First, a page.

Want To Be A Big-Time Consultant

Here's how to get into this lucrative field from African Americans already in the mix

When Kim Crawford was younger, she dreamed of becoming an attorney. But while attending Stanford University, the Chicago native realized she loved business, and more importantly, that as a businesswoman she could bring power to the African American community. With this new goal in mind, Crawford stepped onto the world’s fastest track to business knowledge and expertise–she became a consultant.

Today’s consultant is a high-priced hired gun whose job is to find solutions to the business problems plaguing small companies and large corporations. The tools and techniques in a consultant’s arsenal vary, but the general problem-solving strategy is this: identify, analyze, recommend and help implement. Industries from manufacturing to healthcare to consumer products now firmly believe that outside consultants offer the solutions to make their businesses more competitive and poised for global advancement. “Running a successful business becomes more challenging each day,” says Crawford, 32, now a partner at Bain & Co. Inc., one of the nation’s top consulting firms with offices in 18 countries. “The corporations that succeed pull in the expertise they need when they need it. That’s where we come in.”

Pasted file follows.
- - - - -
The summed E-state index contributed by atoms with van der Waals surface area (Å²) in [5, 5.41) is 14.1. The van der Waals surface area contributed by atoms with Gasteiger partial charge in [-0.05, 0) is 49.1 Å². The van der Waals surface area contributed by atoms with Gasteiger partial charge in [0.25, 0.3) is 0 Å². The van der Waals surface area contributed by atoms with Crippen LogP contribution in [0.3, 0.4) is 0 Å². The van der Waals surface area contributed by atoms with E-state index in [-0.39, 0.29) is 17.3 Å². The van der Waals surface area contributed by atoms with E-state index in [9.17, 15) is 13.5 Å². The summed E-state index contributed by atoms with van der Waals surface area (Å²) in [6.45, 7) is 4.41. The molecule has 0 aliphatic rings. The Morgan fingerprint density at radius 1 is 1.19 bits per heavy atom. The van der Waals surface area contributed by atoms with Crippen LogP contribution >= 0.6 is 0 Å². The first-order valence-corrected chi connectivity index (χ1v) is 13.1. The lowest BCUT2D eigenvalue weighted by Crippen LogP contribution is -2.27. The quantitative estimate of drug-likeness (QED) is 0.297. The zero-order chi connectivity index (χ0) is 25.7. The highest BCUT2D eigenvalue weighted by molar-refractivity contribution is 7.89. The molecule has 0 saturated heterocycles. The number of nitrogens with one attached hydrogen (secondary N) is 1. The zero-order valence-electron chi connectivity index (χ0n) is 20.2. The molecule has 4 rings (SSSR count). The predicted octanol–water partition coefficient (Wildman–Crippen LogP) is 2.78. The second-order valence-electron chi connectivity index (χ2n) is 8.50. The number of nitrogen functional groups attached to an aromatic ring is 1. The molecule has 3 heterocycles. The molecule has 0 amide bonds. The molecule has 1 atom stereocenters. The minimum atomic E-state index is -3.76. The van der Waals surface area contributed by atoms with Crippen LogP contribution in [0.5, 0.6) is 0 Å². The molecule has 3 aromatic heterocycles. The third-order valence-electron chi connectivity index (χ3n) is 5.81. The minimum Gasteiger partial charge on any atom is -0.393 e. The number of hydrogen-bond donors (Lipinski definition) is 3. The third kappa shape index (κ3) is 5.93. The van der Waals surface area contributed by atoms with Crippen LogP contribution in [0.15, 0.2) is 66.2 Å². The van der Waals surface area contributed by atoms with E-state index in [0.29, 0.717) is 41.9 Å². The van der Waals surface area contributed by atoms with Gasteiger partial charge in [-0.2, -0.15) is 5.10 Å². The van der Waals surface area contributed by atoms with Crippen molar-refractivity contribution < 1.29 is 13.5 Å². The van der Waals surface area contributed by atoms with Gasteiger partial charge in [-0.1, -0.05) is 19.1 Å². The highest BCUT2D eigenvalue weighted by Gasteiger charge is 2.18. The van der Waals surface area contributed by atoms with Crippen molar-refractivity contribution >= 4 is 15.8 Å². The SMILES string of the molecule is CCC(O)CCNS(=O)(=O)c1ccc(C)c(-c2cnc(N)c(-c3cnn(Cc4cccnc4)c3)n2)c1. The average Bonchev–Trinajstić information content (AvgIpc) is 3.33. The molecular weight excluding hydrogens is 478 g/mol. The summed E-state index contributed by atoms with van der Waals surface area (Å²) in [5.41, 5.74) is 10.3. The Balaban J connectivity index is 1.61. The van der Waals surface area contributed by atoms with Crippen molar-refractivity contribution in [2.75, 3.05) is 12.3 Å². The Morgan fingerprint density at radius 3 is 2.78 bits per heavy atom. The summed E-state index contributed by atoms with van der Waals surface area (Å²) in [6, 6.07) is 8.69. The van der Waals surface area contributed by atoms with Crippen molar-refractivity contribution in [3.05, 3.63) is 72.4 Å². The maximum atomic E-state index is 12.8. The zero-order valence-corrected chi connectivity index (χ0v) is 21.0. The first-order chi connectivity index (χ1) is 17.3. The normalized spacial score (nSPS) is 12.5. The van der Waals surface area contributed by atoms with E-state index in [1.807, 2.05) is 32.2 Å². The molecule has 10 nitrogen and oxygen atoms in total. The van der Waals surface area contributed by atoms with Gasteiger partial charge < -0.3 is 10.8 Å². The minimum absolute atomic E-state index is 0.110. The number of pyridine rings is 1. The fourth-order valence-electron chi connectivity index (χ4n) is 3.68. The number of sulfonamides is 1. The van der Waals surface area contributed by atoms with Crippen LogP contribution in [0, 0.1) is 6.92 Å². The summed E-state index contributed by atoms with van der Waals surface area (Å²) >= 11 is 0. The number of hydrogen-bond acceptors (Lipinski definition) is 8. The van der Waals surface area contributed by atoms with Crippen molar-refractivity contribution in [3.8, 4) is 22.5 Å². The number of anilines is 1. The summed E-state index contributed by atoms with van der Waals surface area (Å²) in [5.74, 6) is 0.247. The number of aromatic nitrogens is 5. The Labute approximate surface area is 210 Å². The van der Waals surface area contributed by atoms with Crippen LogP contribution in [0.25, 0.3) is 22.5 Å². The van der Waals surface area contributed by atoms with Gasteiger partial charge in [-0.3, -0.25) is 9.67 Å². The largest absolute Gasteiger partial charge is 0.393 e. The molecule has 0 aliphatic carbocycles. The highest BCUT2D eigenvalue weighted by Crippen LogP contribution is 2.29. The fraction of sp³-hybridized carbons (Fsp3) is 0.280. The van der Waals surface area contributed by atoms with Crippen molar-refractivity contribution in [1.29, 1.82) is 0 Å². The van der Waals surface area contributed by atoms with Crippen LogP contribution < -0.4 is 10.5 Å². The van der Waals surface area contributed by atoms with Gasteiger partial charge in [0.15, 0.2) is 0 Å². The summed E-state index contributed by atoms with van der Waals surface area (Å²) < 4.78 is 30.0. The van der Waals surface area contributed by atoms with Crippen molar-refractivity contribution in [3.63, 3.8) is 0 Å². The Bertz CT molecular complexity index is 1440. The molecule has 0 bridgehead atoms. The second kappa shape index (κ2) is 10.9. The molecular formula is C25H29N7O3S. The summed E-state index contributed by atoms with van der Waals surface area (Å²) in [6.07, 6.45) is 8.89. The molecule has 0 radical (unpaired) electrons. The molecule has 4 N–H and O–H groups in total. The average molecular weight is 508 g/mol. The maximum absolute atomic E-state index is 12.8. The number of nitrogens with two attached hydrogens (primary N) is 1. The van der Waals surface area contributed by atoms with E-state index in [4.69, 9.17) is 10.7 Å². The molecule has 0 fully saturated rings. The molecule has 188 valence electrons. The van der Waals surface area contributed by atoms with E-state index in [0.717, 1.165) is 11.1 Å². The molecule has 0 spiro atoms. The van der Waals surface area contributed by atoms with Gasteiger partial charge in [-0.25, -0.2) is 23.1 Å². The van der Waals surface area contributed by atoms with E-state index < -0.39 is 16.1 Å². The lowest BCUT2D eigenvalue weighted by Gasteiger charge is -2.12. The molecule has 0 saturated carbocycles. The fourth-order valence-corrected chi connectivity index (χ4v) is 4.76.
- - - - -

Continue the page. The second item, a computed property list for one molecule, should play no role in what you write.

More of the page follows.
Perhaps timing is everything. As Crawford and other African Americans are discovering consulting, the industry is undergoing meteoric growth. More corporations are relying on consultants to lead the way as they streamline and consolidate their operations. A prime example is Andersen Consulting, a giant in the industry that, since 1989, has quadrupled its revenues and doubled its workforce.

According to the Kennedy Research Group (KRG)–a division of Kennedy Information, the industry’s leading information source–consulting is growing at a rate of 16.1% per year. In a recent report, The Global Management Consulting Marketplace: Key Data, Forecasts & Trends, KRG attributes this growth to a healthy global economy, aggressive penetration of new geographic territories, improved marketplace perceptions, rapid changes in information technology, deregulation, privatization and the globalization of markets. Revenues in global consulting revenues are projected to exceed $100 billion by the end of the century.

With this expansion, the industry has recognized the necessity for diversity in its ranks at all levels. New hires can enter directly from college or cross over from industry. Although the percentage of African Americans in consulting is small, insiders estimate that the number has tripled in the past five years. “As business becomes more global,” says Nellie Gonzalez, a minority recruiting manager for Andersen Consulting, “companies realize that to do business in a diverse world, it is in their best interest to match that world within.” Crawford also sees African Americans as critical change agents in today’s rapidly changing business environment. W.E.B. DuBois’ “The Talented Tenth” essay states that the most gifted 10% of the black population will lead the rest. Echoing this idea, Crawford says, “If we can bring capital to bear on our communities and employ it with the right ideas and talent, we can build businesses, create jobs and provide returns for black investors.”

WHY HIRE A CONSULTANT?
Consulting is a broad term, and so is the industry, which KRG segments into four

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